February 13, 2008 – Jackson Heights, NY – Lawyers from the Department of Justice have filed papers in a federal court in San Francisco arguing that American veterans have no legal right to specific types of medical care. The government’s defense comes in response to a lawsuit filed by Veterans for Common Sense and Veterans for Truth.
The lawsuit accuses the Department of Veterans Affairs (VA) of illegally denying mental health treatment to troops returning from Iraq and Afghanistan, asserting that the VA arbitrarily denies care and benefits to wounded veterans, forcing them to wait months for treatment and years for benefits. The plaintiffs cite the VA’s backlog of more than 600,000 disability claims and that 120 veterans a week commit suicide to support their position.
In response, Justice Department lawyers argue that Congress left decisions about who should get medical care, and what typeofcare, to the VA, and not to veterans or the courts. Even though a federal law requires the VA to provide five years of health care for veterans when they leave military service, the government asserts that the law does not create an entitlement to any particular medical service. They say thatthe law entitles veterans only to “medical care which the . . . [VA] determines is needed, and only to the extent funds … are available.”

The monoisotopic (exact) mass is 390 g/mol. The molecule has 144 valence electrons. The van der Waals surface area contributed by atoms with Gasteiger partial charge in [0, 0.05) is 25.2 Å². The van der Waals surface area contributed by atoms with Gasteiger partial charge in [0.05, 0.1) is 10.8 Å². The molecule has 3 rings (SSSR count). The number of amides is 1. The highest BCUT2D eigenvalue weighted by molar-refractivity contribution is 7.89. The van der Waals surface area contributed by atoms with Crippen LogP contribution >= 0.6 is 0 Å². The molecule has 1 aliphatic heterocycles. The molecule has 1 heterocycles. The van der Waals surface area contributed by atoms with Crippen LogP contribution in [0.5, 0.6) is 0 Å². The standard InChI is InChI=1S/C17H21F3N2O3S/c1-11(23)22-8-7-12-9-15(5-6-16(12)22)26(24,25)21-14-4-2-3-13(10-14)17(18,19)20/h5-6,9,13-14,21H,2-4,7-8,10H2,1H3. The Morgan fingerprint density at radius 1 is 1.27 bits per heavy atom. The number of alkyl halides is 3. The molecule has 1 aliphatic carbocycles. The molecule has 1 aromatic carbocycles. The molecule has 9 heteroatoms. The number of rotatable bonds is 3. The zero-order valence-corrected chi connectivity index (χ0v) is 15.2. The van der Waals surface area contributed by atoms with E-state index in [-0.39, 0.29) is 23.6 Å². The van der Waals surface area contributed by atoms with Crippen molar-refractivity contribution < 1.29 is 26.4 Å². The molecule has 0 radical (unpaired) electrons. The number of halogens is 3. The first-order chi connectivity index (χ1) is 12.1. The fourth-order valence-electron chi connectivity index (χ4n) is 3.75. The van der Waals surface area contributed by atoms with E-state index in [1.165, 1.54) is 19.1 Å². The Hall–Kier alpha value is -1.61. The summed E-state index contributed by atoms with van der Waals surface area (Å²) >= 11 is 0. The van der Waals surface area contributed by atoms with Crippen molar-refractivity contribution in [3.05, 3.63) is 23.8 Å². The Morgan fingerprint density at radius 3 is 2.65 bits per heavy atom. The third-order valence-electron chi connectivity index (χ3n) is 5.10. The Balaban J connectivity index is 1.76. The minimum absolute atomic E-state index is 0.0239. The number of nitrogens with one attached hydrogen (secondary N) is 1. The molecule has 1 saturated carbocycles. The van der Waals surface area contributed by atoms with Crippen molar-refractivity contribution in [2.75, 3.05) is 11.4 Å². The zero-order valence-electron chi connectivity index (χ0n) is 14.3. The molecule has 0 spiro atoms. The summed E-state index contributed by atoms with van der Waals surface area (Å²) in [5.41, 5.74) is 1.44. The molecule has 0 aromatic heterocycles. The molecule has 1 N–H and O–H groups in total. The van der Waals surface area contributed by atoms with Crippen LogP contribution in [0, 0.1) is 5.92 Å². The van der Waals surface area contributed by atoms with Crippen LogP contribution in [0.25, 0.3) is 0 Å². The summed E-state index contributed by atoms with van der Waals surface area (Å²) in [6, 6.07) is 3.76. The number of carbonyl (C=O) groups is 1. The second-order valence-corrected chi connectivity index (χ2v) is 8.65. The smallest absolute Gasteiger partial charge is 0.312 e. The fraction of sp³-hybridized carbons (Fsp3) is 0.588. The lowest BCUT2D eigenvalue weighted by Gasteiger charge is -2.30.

“The Administration should be ashamed of delaying essential services to veterans returning from Iraq and Afghanistan,” said Paul Tobin, President and CEO of United Spinal Association. “A benefit delayed is a benefit denied. In the case of mental health services, it could literally be a matter of life and death to these veterans. That we find veterans in this situation is unconscionable.”
Despite the judge’s recent denial of the government’s motion to dismiss the lawsuit and rejection of the argument that the VA need only provide as much care as the VA’s budget allows, the Justice Department is now arguing that Congress had intended “to authorize, but not require, medical care for veterans.”
“As if the mental and physical wounds of war were not tragic enough, the government’s position in the lawsuit is an insult to the sacrifice of these brave men and women. Support for our troops must not end when they leave the military. Healing wounded veterans is a cost of war. The government cannot shirk from this responsibility, especially when the law requires it,” Tobin said.
A court hearing on the arguments is scheduled for March 7, 2008.